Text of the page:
How to Keep Your Kids Out of Car Crashes
You can help your teenagers avoid car crashes by stressing just a few important points. A recent study by the Children's Hospital of Philadelphia found that 75 percent of teenage accidents are caused by just three factors: failing to scan ahead, driving too fast, and being distracted. Most teenage accidents are caused by inexperience in these areas. The lead author of the study noted that the first 500 miles or six months is when teenagers are most likely to be involved in a car accident. Teaching your teenagers the following precautions can help get them through this dangerous period of inexperience.
Road scanning. As an experienced driver, you have learned to watch the car not only immediately in front of you but also further up the road and behind you. New drivers have not yet developed this skill. Help your teenagers expand their road-scanning ability by "narrating" as they drive. Point out potential dangerous situations well in advance. Eventually they will begin to recognize these situations on their own.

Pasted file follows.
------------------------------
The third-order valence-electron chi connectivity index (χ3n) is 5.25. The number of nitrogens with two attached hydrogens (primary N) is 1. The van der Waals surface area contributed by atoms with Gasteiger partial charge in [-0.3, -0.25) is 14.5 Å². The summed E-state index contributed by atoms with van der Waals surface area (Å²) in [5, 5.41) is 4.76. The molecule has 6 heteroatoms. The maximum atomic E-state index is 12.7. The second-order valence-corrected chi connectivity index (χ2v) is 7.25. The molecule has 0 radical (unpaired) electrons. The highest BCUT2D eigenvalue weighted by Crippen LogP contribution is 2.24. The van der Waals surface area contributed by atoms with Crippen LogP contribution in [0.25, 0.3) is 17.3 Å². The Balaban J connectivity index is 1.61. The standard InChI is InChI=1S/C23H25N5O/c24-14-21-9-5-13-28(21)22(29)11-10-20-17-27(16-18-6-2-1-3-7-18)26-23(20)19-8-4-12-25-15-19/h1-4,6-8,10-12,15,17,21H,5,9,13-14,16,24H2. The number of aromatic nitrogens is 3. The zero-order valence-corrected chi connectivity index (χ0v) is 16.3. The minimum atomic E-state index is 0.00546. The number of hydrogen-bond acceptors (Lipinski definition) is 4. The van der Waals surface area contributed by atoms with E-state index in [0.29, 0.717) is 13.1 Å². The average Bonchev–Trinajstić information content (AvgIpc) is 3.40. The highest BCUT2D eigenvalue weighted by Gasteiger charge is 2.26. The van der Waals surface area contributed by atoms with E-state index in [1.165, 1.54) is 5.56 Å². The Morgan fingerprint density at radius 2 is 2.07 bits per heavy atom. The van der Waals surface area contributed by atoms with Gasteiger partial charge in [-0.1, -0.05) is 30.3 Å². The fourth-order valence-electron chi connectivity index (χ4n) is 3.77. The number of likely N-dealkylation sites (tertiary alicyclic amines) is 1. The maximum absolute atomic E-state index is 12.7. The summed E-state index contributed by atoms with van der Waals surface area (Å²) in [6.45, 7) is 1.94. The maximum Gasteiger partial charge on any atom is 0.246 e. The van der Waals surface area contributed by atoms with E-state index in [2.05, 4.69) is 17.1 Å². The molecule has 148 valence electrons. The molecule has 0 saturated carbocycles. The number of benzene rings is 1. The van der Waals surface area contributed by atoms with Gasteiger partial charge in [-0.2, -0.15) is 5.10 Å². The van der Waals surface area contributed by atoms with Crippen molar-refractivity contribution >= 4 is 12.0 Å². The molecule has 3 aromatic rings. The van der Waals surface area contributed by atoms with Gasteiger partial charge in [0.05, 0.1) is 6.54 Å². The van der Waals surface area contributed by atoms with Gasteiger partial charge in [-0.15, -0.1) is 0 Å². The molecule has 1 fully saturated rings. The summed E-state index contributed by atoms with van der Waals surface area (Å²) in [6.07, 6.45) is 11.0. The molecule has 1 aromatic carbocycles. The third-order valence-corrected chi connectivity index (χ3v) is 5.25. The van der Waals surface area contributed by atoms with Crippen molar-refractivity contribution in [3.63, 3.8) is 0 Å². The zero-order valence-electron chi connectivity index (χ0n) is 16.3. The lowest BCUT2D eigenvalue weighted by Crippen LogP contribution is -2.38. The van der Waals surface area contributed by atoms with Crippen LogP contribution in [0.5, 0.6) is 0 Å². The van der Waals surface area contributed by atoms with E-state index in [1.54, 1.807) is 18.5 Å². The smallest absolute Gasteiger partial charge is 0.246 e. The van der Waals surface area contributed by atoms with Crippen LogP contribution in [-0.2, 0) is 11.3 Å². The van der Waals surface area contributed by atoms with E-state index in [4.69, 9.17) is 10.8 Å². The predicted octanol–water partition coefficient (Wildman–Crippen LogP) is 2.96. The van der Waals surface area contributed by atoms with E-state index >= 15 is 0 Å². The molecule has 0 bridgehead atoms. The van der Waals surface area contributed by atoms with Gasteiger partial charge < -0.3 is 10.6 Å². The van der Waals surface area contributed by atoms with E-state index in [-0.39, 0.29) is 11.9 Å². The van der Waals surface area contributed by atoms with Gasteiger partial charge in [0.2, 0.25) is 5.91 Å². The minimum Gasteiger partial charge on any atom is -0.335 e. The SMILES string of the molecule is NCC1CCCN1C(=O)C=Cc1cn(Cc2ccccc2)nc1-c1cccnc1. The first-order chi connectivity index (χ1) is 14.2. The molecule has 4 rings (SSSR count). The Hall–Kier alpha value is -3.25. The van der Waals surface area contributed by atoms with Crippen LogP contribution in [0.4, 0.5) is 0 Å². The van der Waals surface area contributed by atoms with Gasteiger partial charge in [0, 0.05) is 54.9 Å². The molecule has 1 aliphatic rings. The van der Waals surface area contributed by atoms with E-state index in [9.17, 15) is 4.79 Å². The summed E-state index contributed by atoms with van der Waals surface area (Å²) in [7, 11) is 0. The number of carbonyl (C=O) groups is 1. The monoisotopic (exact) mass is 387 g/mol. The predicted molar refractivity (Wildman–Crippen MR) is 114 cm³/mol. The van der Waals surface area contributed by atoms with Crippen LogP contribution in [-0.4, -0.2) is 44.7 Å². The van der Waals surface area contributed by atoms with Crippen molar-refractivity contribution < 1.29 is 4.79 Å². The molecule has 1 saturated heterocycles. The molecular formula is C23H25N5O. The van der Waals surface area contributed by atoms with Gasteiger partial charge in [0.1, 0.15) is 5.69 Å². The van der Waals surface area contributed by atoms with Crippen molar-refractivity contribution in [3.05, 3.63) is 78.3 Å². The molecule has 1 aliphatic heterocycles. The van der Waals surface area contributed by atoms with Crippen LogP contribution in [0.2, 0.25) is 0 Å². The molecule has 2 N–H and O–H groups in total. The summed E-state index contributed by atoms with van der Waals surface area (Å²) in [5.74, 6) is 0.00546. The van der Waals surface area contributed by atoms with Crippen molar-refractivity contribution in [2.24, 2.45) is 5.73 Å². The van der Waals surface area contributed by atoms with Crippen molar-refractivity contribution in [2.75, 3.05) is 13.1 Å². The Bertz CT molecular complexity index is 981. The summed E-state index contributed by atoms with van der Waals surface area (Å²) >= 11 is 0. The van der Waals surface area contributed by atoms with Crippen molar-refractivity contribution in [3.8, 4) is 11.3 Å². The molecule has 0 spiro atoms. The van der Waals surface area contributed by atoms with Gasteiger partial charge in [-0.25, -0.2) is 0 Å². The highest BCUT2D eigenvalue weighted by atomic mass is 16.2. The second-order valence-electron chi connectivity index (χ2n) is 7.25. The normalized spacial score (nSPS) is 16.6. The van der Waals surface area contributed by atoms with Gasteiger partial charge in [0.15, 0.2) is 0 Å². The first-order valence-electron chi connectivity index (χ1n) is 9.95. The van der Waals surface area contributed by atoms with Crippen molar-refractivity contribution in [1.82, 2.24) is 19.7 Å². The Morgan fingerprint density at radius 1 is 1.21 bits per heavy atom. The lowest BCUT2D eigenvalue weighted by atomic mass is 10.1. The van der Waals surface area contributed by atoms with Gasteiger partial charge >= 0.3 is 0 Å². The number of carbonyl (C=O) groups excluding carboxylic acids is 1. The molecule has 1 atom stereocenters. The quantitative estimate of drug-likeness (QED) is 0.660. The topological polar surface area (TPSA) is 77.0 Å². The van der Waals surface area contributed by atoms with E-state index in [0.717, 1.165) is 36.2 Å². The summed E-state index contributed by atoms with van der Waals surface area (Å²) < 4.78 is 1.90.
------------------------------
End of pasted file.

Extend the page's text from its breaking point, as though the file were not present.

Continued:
Speed control. Most teenagers do not have the experience to know how much speed can safely be used under many situations. Likewise teenagers may not understand how long it takes for a car to stop or the effect speed has on maneuvering. For this reason, speed limits should be strictly followed. In areas like exit ramps, the speed limits are posted exactly for this reason: to provide a save exit speed for drivers who are not experienced enough or familiar enough with the area to determine this on their own. Also teach your children the effects of weather conditions like snow and rain on driving conditions.
Eliminating distractions. Parental rules like no cell phones and limits on the number of friends in the car at one time save lives. Radios, MP3 players, etc. should remain off until your teenagers have enough experience to control the vehicle without these distractions. Regardless of state requirements, parents should have their own probationary periods for teenage driving to make sure their teens have gained the experience necessary to "fly on their own." Experts suggest six months from the time teenagers receive their unrestricted license.
Source: The Boston Globe